- Wood timbers have
a natural look and are relatively easy and cheap to install. They work particularly
well for low retaining walls that create gardening space and for terraced walls, because they blend naturally into the landscape. The drawback of timber is that
it naturally decays (even with good pressure-treated lumber) and may need to be
replaced after 10 or 15 years.
- Interlocking concrete block, or landscape block, is the popular, uniform, rough-faced block you
see on so many retaining walls in backyards, as well as in commercial and civil
applications. Interlocking block is designed specifically for retaining walls
and includes a lip at the bottom, rear edge of each block that interlocks with
the block below and automatically sets the proper batter for the wall. Interlocking
block is moderately priced and quick and easy to install, and it lasts
indefinitely. The downside is that it looks like concrete block.
- Natural stone retaining
walls can be built with many types of stone; often the best choices are local
stone that is both affordable (relatively) and readily available. Most stone
retaining walls are simply dry-stacked stone built without mortar, and are
similar in construction to concrete block walls. Stone is natural and
long-lasting and is arguably the best-looking of all retaining wall materials.
On the downside, stone is expensive, and it can be tricky to build stone walls that
are as structurally durable as a concrete block wall. For this reason, dry-stacked
stone walls typically are limited to 3 feet in overall height.
Planning a New Retaining Wall
Before you hit the drawing board or start calling contractors for a new retaining wall, do a little research. Consider the different materials options in terms of the wall height, the desired look and the overall cost and long-term durability of the material. Also get in touch with your city's building department. Retaining walls typically must be approved by the local zoning authority. Sometimes you also need a building permit, but in many cases, retaining walls 4 feet and under are exempted from permits. Tall walls almost always need a permit and usually require an engineer's stamp and professional installation.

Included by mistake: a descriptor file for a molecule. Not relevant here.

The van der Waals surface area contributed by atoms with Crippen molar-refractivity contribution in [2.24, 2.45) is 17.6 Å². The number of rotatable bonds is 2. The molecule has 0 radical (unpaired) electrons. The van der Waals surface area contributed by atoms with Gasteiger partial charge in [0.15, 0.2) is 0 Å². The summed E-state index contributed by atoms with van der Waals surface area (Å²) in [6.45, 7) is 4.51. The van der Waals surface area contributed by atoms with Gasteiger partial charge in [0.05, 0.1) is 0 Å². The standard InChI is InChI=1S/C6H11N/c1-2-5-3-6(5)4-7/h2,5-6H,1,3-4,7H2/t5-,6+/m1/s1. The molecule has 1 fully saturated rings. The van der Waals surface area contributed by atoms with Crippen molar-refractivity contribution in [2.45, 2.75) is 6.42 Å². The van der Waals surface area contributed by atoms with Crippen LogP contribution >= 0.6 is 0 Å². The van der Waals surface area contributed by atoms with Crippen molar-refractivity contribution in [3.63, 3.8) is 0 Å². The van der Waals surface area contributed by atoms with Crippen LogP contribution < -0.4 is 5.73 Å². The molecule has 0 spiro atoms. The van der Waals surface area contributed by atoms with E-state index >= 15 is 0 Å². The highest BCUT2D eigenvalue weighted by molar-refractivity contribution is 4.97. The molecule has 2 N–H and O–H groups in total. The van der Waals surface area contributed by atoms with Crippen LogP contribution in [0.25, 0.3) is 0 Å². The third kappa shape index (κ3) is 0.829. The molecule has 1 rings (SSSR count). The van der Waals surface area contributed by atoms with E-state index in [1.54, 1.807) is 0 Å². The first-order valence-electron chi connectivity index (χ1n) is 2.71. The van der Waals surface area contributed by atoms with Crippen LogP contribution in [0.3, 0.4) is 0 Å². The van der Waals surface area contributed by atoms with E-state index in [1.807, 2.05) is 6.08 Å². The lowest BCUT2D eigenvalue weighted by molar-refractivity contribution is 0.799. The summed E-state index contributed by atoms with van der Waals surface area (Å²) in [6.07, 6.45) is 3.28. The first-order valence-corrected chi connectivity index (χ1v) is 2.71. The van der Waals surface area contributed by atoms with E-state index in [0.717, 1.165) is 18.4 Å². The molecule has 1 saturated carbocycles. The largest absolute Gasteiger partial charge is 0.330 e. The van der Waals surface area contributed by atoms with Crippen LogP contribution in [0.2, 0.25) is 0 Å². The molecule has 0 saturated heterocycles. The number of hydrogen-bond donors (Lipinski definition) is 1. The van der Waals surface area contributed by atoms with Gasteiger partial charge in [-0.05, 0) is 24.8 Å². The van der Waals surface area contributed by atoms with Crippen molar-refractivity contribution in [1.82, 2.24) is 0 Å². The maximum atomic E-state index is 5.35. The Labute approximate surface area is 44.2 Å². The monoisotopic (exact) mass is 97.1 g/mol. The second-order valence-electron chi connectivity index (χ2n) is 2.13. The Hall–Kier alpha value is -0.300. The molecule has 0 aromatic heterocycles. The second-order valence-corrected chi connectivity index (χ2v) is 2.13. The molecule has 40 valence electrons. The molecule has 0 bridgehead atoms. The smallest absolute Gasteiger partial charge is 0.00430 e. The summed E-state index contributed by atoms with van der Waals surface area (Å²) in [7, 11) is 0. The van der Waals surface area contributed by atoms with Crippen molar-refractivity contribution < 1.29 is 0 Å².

Cost of Professionally Built Retaining Walls
Retaining walls for home landscapes typically are built by landscaping contractors, since these are short walls that don't need engineering or major heavy equipment. Assuming a standard wall, 4 feet or less in height, with gravel base and backfill (and no extensive drainage work), a professionally installed wall might cost $12 to $30 or more per square foot. That's measuring the face area of the wall and including any portion that exends underground.
By material, the estimated installed cost is in the following range:
- Wood timber: $12 to $15 per square foot (for 6 x 6 pressure-treated
- Interlocking concrete block: $12 to $20 per square foot
- Natural stone: $20 to $30 (and up) per square foot
Philip Schmidt is author of Install Your Own Solar Panels, The Complete Guide to Treehouses, and 18 other home-related how-to books. A former carpenter, he has been a full-time writer and editor for over two decades, teaching DIYers about houses and everything we do with them.